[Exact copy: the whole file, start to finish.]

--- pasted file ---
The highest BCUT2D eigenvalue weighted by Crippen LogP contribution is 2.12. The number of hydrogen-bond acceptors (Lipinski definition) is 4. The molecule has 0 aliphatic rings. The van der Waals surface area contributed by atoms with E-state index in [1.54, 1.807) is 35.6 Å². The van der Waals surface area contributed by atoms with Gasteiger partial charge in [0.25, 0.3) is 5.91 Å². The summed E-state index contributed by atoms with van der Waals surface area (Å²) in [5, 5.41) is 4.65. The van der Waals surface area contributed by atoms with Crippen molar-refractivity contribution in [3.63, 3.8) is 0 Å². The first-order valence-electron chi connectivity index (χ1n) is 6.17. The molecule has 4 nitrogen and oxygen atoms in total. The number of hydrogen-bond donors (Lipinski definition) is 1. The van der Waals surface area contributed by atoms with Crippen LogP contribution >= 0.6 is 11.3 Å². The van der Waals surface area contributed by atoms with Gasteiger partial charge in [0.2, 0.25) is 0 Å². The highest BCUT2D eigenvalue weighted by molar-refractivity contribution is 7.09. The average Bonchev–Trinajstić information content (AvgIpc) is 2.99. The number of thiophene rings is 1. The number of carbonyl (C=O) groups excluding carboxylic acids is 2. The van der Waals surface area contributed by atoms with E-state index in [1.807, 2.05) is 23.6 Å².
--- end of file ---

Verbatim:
The highest BCUT2D eigenvalue weighted by Crippen LogP contribution is 2.12. The number of hydrogen-bond acceptors (Lipinski definition) is 4. The molecule has 0 aliphatic rings. The van der Waals surface area contributed by atoms with E-state index in [1.54, 1.807) is 35.6 Å². The van der Waals surface area contributed by atoms with Gasteiger partial charge in [0.25, 0.3) is 5.91 Å². The summed E-state index contributed by atoms with van der Waals surface area (Å²) in [5, 5.41) is 4.65. The van der Waals surface area contributed by atoms with Crippen molar-refractivity contribution in [3.63, 3.8) is 0 Å². The first-order valence-electron chi connectivity index (χ1n) is 6.17. The molecule has 4 nitrogen and oxygen atoms in total. The number of hydrogen-bond donors (Lipinski definition) is 1. The van der Waals surface area contributed by atoms with Crippen LogP contribution >= 0.6 is 11.3 Å². The van der Waals surface area contributed by atoms with Gasteiger partial charge in [0.2, 0.25) is 0 Å². The highest BCUT2D eigenvalue weighted by molar-refractivity contribution is 7.09. The average Bonchev–Trinajstić information content (AvgIpc) is 2.99. The number of thiophene rings is 1. The number of carbonyl (C=O) groups excluding carboxylic acids is 2. The van der Waals surface area contributed by atoms with E-state index in [1.807, 2.05) is 23.6 Å².